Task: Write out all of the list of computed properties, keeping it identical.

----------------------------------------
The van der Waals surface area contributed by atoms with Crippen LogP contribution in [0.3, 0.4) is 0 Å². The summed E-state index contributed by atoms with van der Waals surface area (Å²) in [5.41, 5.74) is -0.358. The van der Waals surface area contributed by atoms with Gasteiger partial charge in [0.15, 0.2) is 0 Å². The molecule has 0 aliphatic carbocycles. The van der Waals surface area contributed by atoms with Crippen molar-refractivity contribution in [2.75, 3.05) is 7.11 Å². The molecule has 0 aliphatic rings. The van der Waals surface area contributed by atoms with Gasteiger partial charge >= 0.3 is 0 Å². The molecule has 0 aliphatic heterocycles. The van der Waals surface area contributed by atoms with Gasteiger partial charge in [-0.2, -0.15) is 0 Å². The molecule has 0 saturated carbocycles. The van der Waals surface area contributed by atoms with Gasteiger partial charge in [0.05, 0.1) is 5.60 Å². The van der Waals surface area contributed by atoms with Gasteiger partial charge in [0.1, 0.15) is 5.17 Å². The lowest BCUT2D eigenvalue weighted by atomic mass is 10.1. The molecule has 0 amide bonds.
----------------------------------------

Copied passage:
The van der Waals surface area contributed by atoms with Crippen LogP contribution in [0.3, 0.4) is 0 Å². The summed E-state index contributed by atoms with van der Waals surface area (Å²) in [5.41, 5.74) is -0.358. The van der Waals surface area contributed by atoms with Gasteiger partial charge in [0.15, 0.2) is 0 Å². The molecule has 0 aliphatic carbocycles. The van der Waals surface area contributed by atoms with Crippen molar-refractivity contribution in [2.75, 3.05) is 7.11 Å². The molecule has 0 aliphatic rings. The van der Waals surface area contributed by atoms with Gasteiger partial charge >= 0.3 is 0 Å². The molecule has 0 aliphatic heterocycles. The van der Waals surface area contributed by atoms with Gasteiger partial charge in [-0.2, -0.15) is 0 Å². The molecule has 0 saturated carbocycles. The van der Waals surface area contributed by atoms with Gasteiger partial charge in [0.05, 0.1) is 5.60 Å². The van der Waals surface area contributed by atoms with Gasteiger partial charge in [0.1, 0.15) is 5.17 Å². The lowest BCUT2D eigenvalue weighted by atomic mass is 10.1. The molecule has 0 amide bonds.